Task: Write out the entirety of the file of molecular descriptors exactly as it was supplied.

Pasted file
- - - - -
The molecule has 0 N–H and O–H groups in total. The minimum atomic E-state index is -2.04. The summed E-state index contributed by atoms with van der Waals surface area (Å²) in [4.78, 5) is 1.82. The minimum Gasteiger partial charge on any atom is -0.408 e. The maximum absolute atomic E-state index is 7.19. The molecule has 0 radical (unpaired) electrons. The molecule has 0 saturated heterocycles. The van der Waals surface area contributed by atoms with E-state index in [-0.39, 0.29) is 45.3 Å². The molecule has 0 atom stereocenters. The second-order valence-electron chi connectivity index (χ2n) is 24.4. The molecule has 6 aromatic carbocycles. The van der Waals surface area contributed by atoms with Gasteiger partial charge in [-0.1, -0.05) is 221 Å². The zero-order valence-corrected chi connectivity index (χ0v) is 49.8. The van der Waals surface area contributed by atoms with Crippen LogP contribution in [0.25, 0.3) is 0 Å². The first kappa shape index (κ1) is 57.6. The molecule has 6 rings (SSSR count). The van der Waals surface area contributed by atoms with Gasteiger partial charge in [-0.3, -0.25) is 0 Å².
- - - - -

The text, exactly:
The molecule has 0 N–H and O–H groups in total. The minimum atomic E-state index is -2.04. The summed E-state index contributed by atoms with van der Waals surface area (Å²) in [4.78, 5) is 1.82. The minimum Gasteiger partial charge on any atom is -0.408 e. The maximum absolute atomic E-state index is 7.19. The molecule has 0 radical (unpaired) electrons. The molecule has 0 saturated heterocycles. The van der Waals surface area contributed by atoms with E-state index in [-0.39, 0.29) is 45.3 Å². The molecule has 0 atom stereocenters. The second-order valence-electron chi connectivity index (χ2n) is 24.4. The molecule has 6 aromatic carbocycles. The van der Waals surface area contributed by atoms with Gasteiger partial charge in [-0.1, -0.05) is 221 Å². The zero-order valence-corrected chi connectivity index (χ0v) is 49.8. The van der Waals surface area contributed by atoms with Crippen LogP contribution in [0.25, 0.3) is 0 Å². The first kappa shape index (κ1) is 57.6. The molecule has 6 rings (SSSR count). The van der Waals surface area contributed by atoms with Gasteiger partial charge in [-0.3, -0.25) is 0 Å².